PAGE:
Family Practitioner Questions Hashimoto's Disease

What is the treatment for Hashimito's thyroiditis?

My son has been diagnosed with Hashimito's thyroiditis disorder. How is this disease usually treated? My son is out of the house and taking care of it on his own.

2 Answers

Hashimoto's thyroiditis is a common problem though more common in females than males. It is a auto-immune disease in which the immune system develops an error and attacks it's own tissue, destroying it. This may result in a goiter as the failure of the gland stimulates the pituitary gland in the brain to stimulate the failing thyroid gland causing it to enlarge. Ultimately the gland fails completely in spite of overstimulation of the pituitary gland & symptoms of low thyroid activity results. The treatment is relatively simple: Oral thyroid pills in a proper dose as determined by a physician with proper lab. tests of the blood thyroid level as well as the level of pituitary stimulating hormone. Adjust the dose of thyroid medication until the levels of both hormones are in the normal range & monitor frequently to be sure the need to change the thyroid dose hasn't changed (or adjust the dose if it has). Thyroid hormone, known as thyroxine, comes in a small pill and comes in a large variety of doses (many people of different sizes and ages including infants may need thyroid) & each dose has a different color. The color coding is the same even if the thyroid is made by different companies. Generic thyroxine is ok & is cheap. Treatment can make a big difference in things like energy level, etc but more important, low thyroid can result in heart damage & congestive heart failure. So keep the thyroid in proper control with a pill a day-but be sure it is the right pill.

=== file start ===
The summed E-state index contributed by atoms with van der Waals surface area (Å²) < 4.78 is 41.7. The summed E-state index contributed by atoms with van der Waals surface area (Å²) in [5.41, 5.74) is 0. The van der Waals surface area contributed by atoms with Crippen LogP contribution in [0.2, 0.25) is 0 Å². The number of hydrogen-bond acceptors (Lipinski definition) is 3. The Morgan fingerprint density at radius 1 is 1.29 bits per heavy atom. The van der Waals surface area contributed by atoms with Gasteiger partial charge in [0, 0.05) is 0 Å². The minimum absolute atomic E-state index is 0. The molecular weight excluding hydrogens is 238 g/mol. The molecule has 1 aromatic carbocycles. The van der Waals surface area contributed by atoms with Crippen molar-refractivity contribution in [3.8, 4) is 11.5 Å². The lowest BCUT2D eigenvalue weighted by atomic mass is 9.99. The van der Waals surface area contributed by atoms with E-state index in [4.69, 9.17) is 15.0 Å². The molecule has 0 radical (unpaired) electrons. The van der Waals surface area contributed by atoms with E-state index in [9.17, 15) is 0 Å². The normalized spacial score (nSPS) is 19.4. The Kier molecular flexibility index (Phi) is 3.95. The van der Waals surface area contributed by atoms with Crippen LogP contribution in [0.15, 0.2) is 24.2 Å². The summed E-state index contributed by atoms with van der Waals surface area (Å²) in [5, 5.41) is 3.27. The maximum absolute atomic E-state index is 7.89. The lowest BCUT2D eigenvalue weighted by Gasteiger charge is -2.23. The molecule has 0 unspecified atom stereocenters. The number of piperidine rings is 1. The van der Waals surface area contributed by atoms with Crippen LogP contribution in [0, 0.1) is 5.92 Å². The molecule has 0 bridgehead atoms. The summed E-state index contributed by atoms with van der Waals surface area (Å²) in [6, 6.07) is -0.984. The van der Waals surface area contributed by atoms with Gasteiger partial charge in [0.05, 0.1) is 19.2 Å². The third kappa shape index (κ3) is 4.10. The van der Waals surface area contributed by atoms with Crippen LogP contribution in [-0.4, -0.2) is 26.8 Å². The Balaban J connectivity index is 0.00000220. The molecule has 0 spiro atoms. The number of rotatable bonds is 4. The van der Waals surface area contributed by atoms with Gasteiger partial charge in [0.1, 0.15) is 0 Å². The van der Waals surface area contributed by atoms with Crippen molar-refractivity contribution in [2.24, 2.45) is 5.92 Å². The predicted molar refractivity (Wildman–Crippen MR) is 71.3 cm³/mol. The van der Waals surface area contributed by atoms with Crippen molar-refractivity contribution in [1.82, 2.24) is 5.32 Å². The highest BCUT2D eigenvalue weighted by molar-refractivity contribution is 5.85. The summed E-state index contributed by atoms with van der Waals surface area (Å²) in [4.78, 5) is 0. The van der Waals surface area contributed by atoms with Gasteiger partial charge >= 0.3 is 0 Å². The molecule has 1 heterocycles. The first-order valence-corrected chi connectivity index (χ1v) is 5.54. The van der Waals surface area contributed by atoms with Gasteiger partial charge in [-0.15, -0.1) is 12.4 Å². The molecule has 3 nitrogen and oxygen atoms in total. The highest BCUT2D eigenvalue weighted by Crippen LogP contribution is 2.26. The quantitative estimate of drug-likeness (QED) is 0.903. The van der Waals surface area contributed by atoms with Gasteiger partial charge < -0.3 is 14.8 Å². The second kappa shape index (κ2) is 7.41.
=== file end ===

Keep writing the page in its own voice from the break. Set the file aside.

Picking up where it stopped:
The treatment for Hashimoto's thyroiditis usually requires a thyroid replacement therapy usually in the form of levothyroxine or synthroid with close monitoring of thyroid function studies.
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